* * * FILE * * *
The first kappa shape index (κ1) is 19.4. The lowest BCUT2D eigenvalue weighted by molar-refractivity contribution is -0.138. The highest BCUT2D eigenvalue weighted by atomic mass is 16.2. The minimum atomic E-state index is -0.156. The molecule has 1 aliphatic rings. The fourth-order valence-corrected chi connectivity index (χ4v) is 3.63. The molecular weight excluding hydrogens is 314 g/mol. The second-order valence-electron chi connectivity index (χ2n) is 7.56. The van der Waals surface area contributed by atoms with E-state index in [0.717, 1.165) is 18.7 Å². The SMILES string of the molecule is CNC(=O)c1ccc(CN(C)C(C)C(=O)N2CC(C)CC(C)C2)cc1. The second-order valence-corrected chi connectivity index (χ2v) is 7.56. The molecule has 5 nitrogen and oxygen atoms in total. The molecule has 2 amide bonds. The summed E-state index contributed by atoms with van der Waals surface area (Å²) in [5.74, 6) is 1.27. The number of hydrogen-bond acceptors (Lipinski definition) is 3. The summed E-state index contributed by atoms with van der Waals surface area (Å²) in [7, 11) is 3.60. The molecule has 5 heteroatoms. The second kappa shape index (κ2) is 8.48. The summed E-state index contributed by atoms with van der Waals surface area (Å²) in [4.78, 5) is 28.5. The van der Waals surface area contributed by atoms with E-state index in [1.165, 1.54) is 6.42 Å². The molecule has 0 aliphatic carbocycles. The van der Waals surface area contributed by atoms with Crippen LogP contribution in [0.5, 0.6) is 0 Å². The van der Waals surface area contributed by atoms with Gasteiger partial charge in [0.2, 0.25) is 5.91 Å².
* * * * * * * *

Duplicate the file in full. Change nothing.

The first kappa shape index (κ1) is 19.4. The lowest BCUT2D eigenvalue weighted by molar-refractivity contribution is -0.138. The highest BCUT2D eigenvalue weighted by atomic mass is 16.2. The minimum atomic E-state index is -0.156. The molecule has 1 aliphatic rings. The fourth-order valence-corrected chi connectivity index (χ4v) is 3.63. The molecular weight excluding hydrogens is 314 g/mol. The second-order valence-electron chi connectivity index (χ2n) is 7.56. The van der Waals surface area contributed by atoms with E-state index in [0.717, 1.165) is 18.7 Å². The SMILES string of the molecule is CNC(=O)c1ccc(CN(C)C(C)C(=O)N2CC(C)CC(C)C2)cc1. The second-order valence-corrected chi connectivity index (χ2v) is 7.56. The molecule has 5 nitrogen and oxygen atoms in total. The molecule has 2 amide bonds. The summed E-state index contributed by atoms with van der Waals surface area (Å²) in [5.74, 6) is 1.27. The number of hydrogen-bond acceptors (Lipinski definition) is 3. The summed E-state index contributed by atoms with van der Waals surface area (Å²) in [7, 11) is 3.60. The molecule has 5 heteroatoms. The second kappa shape index (κ2) is 8.48. The summed E-state index contributed by atoms with van der Waals surface area (Å²) in [4.78, 5) is 28.5. The van der Waals surface area contributed by atoms with E-state index in [1.165, 1.54) is 6.42 Å². The molecule has 0 aliphatic carbocycles. The van der Waals surface area contributed by atoms with Crippen LogP contribution in [0.5, 0.6) is 0 Å². The van der Waals surface area contributed by atoms with Gasteiger partial charge in [0.2, 0.25) is 5.91 Å².